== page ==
Ancient Athenian Women and the issue of abortion
Posted on: 19 May 2023 by Sofia Giapantzali in 2023 posts
What was abortion perceived in Ancient Greece? PhD Candidate, Sofia Giapantzali, gives us an introduction into her findings.
**Sensitive content disclaimer** The information in this article may be upsetting for some readers, reader discretion is advised.
Abortion in modern Greece
Abortion is a perennial issue that has raised controversy around the world. In the modern Greek state, abortion is a woman's legal right that can be implemented under certain conditions. The right to abortion was enshrined in Greek law initially, with Law 821/1978, while later with Law 1609/1986 there were some amendments (Sarella, Lykeridou, Glinou, Bothou, Palaska, Tzanavara, Zervoudis & Petropoulou, 2021). The last modification was Law 4619/2019, in article 304 of the Criminal Code, who extended the time limit for abortion in case of pathological findings according to the standards of European Codes, as the Austrian (Sarella, Lykeridou, Glinou, Bothou, Palaska, Tzanavara, Zervoudis & Petropoulou, 2021).
What was the case in Ancient Athens?
The healing of diseases and the provision of medical care are integral aspects of humanity. Advances in medical science seem to have influenced the value system and the way medical issues are perceived. Abortion was in ancient times one such aspect of medical science. The views expressed on this issue varied by geographical area. The Greeks, Romans, as well as Assyrians did not share the view that the embryo is alive and therefore has human rights (Yarmohammadi, Zargaran, Vatanpour, Abedini & Adhami, 2013). In contrast, the Persians perceived the fetus as a person with human rights and equal to society (Yarmohammadi, Zargaran, Vatanpour, Abedini & Adhami, 2013). Persian law was strict and prohibited abortion to both mother and father or the person who helped the mother conduct this act, as it was considered murder (Yarmohammadi, Zargaran, Vatanpour, Abedini & Adhami, 2013).
Greek term about abortion – but not the only one- is (ex)amblōsis (Pepe, 2013). This term presents for example, in the title given to a Lysian discourse whose few surviving fragments represent one of our main sources on the political and legal significance of the issue (Pepe, 2013). In the case of ancient Athens, abortion was not forbidden by law. However, this right was not directed at the woman and her sovereignty over her body but at the rights of the father of the child she was carrying (Flacelière, 1971). The pregnant woman is not allowed to have an abortion without permission (Flacelière, 1971). The responsibility for terminating the pregnancy rested with the woman's husband or, in the case of a slave, with her master (Flacelière, 1971). After all, the perception regarding the woman, which is emphasized by many sources, is that her body is the vessel for her child, while fatherhood plays a prominent role in relation to motherhood (Pepe, 2012). However, the existence of the embryo as a living being begins to emerge at the end of the 5th century B.C. (Pepe, 2013) – although foetus is not considered to have a "right to life".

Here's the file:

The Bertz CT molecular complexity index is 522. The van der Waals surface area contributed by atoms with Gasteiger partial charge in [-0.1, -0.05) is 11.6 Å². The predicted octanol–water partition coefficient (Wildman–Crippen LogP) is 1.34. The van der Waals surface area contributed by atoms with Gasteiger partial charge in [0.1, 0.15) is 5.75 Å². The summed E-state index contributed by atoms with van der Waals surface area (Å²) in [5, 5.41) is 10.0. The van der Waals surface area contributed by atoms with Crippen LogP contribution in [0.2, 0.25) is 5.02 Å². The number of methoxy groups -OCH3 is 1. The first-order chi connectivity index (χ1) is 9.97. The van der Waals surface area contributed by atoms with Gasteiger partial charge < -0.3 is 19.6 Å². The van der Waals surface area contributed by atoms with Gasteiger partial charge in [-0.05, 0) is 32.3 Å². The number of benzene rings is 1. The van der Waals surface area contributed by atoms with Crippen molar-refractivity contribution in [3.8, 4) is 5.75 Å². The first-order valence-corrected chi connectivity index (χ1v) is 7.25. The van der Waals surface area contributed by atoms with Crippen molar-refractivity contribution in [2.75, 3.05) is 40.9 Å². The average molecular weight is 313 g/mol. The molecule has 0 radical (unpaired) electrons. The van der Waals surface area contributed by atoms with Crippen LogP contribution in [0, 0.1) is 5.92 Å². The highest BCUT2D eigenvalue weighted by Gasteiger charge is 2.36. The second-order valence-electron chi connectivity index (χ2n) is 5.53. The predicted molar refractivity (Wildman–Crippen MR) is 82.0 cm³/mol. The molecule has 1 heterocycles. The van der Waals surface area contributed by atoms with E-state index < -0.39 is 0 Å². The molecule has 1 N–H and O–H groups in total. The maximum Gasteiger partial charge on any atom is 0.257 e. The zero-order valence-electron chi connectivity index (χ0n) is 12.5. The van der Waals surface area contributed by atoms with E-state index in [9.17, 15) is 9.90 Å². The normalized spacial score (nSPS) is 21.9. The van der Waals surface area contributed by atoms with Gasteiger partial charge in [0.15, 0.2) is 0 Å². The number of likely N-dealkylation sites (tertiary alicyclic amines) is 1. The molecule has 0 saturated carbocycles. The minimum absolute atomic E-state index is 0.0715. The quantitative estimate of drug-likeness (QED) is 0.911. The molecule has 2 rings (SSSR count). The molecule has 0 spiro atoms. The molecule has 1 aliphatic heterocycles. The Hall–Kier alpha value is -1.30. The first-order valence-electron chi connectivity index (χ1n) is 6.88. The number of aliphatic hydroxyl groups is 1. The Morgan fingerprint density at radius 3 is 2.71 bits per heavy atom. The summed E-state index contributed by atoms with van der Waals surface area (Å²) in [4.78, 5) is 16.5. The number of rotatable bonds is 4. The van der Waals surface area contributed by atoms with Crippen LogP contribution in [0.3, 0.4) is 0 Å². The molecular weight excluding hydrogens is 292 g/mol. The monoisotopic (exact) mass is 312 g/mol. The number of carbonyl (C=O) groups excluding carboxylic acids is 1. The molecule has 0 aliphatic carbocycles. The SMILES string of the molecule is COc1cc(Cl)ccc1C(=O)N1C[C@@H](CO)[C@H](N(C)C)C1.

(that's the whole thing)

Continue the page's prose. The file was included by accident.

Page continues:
What do the philosophers Plato and Aristotle support about abortion?
Aristotle considers, in his work Politics, that abortion is permissible if it is performed before the fetus has a life and feeling, that is, before it is formed (Flacelière, 1971). This perception is also echoed in an ancient religious law of Cyrene, which distinguishes two cases: the formed embryo and the non-formed. In the first case, the miscarriage is equivalent to the miasma of a natural death, while in the second case it is a simple miasma, as after childbirth (Flacelière, 1971). Thus, it is concluded that this is not a universal principle, based on which the right to life in the fetus is recognized, but a religious fear (Flacelière, 1971). Moreover, both Plato and Aristotle recommended abortion in the description of ideal states in certain cases and under certain situations, as a way of birth control (Pepe, 2013).
To conclude, it is difficult to trace in Ancient Greece, based on the sources, a perception of the embryo and its right to life. Although at the end of the 5th century BC, it seems that the idea that the fetus is a living being is beginning to prevail. However, the idea of the "right to life" is terra incognita at least until the Christian era. This finding also derives from the perceptions of the philosophers, Plato and Aristotle.